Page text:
to create one of their tribal designs on the computer screen and upload
it to BST.
By 1990, one of the groups who were inspired
by Hughes's first demonstration had opened the Native American Share-Art
gallery on the Russell Country BBS in Hobson, Montana. The idea was to
make people outside the immediate geographic area aware of tribal culture,
and to generate income for tribal artists. The artists used graphics software
to create tribal designs that could be viewed on a computer screen. People
could dial in to Russell Country BBS and view different designs; for a
small fee, dial-up BBS users could download the BBS and view different
designs; dial-up BBS users could download the designs and display them.
Their motivation behind these projects, as Hughes explained it online in
1990, was to "use telecommunications to help Native Americans learn the
skills and knowledge they will need, by getting them first to be the teachers
of the rest of us about their culture, and in their preferred modes (graphic
art, storytelling, native language expression) rather than just feed the
white man's view of the world into them by satellite educational feeds,
or impose upon them only white man's ascii text."
Dave Hughes and Frank Odasz certainly weren't,
and never claimed to be, the first to teach Native Americans to use telecommunications.
John Mohawk and AInet (American Indian Network), and other ventures by
American Indians to use networking, were also happening. But Hughes was
a kind of Johnny Appleseed. It is far easier to operate a well-set-up BBS
or network than to set one up. Dave's strategy has always been to come
to town, dazzle them with possibilities, show them how to do it on their
own, and move on. Although he believed in working at the local level, Hughes,
who had once written a major policy speech for Secretary of Defense McNamara,
always showed up in online debates on national online debates on national
and international telecom policy.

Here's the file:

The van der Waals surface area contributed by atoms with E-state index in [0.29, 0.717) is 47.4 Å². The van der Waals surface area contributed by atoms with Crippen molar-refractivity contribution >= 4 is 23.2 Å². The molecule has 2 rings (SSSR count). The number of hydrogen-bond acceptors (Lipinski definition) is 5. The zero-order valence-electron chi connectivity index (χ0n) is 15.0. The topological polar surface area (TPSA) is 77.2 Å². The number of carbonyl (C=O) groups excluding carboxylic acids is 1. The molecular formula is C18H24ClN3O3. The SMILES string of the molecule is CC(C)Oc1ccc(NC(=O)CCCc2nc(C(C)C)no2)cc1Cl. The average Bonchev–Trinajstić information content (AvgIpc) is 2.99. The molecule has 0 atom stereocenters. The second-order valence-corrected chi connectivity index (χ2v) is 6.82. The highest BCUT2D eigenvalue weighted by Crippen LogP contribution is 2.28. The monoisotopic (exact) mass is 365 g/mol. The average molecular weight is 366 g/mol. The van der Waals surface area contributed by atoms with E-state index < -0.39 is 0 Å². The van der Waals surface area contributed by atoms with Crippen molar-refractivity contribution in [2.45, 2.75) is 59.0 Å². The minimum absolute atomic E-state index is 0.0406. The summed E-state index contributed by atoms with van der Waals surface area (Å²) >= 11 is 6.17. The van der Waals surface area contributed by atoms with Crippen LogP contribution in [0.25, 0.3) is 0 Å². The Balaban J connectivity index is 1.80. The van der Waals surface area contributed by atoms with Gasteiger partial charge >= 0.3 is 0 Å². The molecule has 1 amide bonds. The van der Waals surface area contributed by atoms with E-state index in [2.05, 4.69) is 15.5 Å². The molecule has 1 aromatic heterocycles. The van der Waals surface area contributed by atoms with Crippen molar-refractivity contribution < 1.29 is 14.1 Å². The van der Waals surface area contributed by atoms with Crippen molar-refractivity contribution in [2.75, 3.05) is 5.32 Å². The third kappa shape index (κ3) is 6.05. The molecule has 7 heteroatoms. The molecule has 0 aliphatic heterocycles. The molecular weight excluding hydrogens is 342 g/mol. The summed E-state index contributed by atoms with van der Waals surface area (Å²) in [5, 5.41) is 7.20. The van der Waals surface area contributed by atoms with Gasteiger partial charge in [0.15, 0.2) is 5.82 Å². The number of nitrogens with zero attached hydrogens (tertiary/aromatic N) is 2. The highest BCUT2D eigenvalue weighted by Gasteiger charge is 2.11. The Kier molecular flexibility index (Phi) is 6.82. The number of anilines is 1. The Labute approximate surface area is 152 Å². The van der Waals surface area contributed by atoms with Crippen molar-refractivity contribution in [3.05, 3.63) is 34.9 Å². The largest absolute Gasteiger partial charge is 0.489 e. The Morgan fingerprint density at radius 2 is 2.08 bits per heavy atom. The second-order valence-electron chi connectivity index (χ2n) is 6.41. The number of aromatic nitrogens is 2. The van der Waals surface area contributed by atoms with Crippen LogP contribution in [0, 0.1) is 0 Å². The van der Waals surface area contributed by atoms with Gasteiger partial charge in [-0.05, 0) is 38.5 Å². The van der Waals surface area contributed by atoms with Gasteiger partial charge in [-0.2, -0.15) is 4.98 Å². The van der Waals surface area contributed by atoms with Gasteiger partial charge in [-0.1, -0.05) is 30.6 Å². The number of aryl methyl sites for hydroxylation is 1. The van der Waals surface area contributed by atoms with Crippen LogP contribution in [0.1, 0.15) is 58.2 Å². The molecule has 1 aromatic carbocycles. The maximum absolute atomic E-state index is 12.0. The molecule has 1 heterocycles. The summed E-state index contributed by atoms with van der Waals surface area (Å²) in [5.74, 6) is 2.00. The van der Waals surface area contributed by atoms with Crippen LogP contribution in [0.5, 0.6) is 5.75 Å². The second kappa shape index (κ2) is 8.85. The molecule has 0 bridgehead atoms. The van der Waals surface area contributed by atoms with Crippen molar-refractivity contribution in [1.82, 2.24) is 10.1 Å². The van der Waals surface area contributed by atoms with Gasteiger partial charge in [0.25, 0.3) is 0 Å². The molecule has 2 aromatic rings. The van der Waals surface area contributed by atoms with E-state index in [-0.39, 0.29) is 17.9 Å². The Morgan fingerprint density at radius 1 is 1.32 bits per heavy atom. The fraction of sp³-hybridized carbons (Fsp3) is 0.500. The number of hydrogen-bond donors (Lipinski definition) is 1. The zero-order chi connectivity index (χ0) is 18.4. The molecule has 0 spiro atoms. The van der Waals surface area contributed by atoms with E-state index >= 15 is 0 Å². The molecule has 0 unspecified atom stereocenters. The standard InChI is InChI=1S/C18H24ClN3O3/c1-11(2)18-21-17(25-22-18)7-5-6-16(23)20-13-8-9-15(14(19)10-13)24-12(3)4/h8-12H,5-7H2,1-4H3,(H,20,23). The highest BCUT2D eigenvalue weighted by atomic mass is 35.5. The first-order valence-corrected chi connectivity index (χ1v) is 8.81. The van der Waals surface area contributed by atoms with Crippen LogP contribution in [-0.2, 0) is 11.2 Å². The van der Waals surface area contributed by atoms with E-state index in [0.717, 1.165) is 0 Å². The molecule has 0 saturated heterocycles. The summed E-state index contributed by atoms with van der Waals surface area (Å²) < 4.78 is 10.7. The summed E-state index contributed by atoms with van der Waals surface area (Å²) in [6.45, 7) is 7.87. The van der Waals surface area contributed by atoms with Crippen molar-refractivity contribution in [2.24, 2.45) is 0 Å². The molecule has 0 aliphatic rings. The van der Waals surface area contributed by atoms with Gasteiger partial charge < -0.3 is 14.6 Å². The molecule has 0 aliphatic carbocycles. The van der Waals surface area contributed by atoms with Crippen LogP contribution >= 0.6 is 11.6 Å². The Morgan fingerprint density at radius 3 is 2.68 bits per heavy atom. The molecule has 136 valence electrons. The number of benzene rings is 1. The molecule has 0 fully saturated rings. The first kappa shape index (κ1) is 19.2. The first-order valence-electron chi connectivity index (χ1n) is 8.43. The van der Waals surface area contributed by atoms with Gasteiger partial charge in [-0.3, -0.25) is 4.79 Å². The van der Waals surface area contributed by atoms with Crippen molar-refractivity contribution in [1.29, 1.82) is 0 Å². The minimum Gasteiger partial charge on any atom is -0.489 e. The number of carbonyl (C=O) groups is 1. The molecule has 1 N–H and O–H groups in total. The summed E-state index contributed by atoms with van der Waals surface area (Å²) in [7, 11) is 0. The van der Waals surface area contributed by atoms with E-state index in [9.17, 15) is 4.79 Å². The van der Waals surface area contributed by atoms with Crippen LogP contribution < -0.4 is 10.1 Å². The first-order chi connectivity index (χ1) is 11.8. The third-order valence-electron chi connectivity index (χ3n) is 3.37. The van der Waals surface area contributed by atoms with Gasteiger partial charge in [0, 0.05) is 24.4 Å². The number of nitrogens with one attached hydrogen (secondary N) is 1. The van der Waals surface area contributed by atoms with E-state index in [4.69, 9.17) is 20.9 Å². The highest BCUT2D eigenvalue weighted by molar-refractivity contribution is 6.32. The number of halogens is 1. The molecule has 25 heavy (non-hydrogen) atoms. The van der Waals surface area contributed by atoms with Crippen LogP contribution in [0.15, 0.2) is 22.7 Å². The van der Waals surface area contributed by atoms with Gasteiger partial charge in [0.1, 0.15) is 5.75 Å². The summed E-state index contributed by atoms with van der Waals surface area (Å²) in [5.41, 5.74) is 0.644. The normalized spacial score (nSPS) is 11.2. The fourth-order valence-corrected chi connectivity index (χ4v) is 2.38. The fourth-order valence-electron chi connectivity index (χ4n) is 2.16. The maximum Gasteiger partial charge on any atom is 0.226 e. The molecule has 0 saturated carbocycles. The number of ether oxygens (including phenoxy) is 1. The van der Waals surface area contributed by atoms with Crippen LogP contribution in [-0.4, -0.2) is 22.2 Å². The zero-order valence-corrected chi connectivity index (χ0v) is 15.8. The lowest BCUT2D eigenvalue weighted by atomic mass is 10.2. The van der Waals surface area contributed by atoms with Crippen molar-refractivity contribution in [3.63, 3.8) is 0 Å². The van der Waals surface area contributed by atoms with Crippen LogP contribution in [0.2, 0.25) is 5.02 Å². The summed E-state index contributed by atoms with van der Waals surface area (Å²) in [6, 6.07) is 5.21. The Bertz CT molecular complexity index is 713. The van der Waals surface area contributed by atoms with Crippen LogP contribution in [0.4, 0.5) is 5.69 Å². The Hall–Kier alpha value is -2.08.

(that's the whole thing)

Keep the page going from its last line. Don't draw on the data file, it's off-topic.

In 1991, when then-senator Albert Gore
began talking about government sponsorship of a National Research and Education
Network, Dave started spending as much time online in D.C. as in Dillon.
The budget for a National Research and Education Network to link scholars,
scientists, government workers, students, and business people into a national
high-speed information superhighway was built into the High Performance
Computing Act of 1991.
There was only one problem, as far as Hughes
was concerned: if NREN was going to be a superhighway, there were no on
and off ramps for elementary and secondary (K-12) schools. Hughes and others
insisted insisted that unless it provided for a truly broad-based educational
component, with affordable access by the already-impoverished public schools,
NREN could lead to even greater gaps between the information-rich and the
information-poor. Dave started haunting hearings on the Hill. He and his
cohorts were heard; 1992 amendments to the bill made provisions for the
beginnings of K-12 access.
As Dave put it, in his own inimitable online
"It's ramp-up time in America, for telecom.
And education is going to ride the wave-with all kinds of fools, charlatans,
gold-counting houses, clowns, trying to get on their boards.
Its going to be messy. Just like America.
But as they say on Walden Pond
Howard Rheingold firstname.lastname@example.org
Fax: 415 388 3913